Our Languages AST was observing the lesson and couldn't believe the quality (and quantity) of resources available through the upd8 site- and felt a bit envious (to say the least)

Reviewer: Andy Molloy


Oct 1st, 2006

5 Star

this was an easy activity to carry out and understand, that stimulated discussion about the topic and the experimental design. I would reccomend that it is at least worth a try.

Reviewer: Alastair Hilton


May 22nd, 2006

4 Star

I loved this idea! THe links to the website were fab, as was the CBBC video clip (although slightly poor quality). The studetns were very engaged by this point!

They thought it was a joke at first, then as i explained the science behind it, they were amazed! Think this would work well over a double lesson, to give sufficient time to cover all aspects.

The actual experiment gave varying results, although they enjoyed sticking their fingers in their ears and banging on the tables!! (this was more effective than the suggested 'scratching'). Thank you :)

Reviewer: Rysia Kaminski


May 9th, 2006

4 Star

I used this activity with a bottom set year 8, with a large number of pupils with SEN. I found that the first part of the activity and the activity sheet were great at getting the pupils engaged. I got results which i helped them to do some analysis on and we have yet to conclude our - suggested improvements or potential drawbacks of the phone. The activity sheets for the second part were slightly too high a level, but i managed to work around the basic principles in this sheet - recommend trying it!

Reviewer: Colin Devlin


Jan 4th, 2006

5 Star

Great idea, simply packaged.

Add some metal coathangers on strings, poke finger & string in ear and hit coathanger with metal object. Show that sound travels great in solids.

Reviewer: Glen Gilchrist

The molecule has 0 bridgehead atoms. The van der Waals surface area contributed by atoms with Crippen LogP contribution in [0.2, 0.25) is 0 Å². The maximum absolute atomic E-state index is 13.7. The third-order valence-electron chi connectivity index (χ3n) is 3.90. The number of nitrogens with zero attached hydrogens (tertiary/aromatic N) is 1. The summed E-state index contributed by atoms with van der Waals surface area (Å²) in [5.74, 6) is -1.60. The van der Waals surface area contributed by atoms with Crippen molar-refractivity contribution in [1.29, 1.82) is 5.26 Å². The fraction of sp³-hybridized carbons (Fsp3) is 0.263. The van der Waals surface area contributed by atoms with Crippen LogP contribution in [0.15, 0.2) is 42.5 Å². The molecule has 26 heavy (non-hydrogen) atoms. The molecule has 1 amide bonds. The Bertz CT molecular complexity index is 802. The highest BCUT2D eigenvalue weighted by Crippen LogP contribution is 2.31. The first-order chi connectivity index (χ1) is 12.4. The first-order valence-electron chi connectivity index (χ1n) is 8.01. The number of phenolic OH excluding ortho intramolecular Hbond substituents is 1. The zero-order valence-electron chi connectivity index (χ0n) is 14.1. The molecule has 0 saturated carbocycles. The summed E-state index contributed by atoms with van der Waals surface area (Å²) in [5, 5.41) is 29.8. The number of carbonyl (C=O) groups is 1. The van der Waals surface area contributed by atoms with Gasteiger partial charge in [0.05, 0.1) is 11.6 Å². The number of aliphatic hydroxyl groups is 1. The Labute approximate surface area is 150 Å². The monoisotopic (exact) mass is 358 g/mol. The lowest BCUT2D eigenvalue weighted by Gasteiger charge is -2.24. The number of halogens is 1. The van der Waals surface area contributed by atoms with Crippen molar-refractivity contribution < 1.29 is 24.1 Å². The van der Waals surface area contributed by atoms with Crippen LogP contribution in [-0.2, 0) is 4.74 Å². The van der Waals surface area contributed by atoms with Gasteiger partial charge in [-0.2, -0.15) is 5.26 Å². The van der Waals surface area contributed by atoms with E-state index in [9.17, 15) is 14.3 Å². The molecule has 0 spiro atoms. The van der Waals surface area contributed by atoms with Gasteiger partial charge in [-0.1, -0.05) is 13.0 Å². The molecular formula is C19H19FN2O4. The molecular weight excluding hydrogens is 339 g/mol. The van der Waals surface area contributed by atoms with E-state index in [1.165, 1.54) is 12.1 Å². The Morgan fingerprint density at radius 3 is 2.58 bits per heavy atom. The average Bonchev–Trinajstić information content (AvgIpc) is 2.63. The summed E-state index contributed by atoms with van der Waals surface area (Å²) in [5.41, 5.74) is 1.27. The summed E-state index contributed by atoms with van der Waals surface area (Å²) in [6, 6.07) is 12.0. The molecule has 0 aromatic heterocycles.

Jun 22nd, 2005

4 Star

Activity began with a good experiment to show that you can actually hear things through your finger. Children enjoyed the whole activity and really began thinking about possible problems and advantages of this new phone. CBBC article from links provided more little bits of information about the phone.

Reviewer: Jennifer Calvert

finger phone

Jun 8th, 2005

4 Star

The activity sheet began with a simple experiment involving the conduction of sound through a solid. the students were keen to try this out and were actively engaged - brilliant.
The upper group of students were ready for more data / technical information than was supplied but it was a good starting point and the discussion that followed was really interesting. My year 8 group (middle set ) really enoyed it and it even worked well as "set work" when i was out of school for a meeting! Thankyou.

Reviewer: heather west

Finger Phone

Apr 15th, 2005

3 Star

Good way of showing the science applied to life. Pupils found that their experimental results didnt match the theory and thus the exercise became pointless for them. Reinforced theory of sound being transmitted in solids better than air.

Reviewer: Niall Boyle


Mar 30th, 2005

4 Star

Children enjoyed something new, they understood the topic well. this was a high ability set - the activity was pitched at this ability and would require plenty of foundation work for lower ability students.

Reviewer: Jennifer Wallington

Fingerphone review

Mar 21st, 2005

5 Star

Kids really enjoyed it and really understood the topic. Brighter

Reviewer: zOE Wood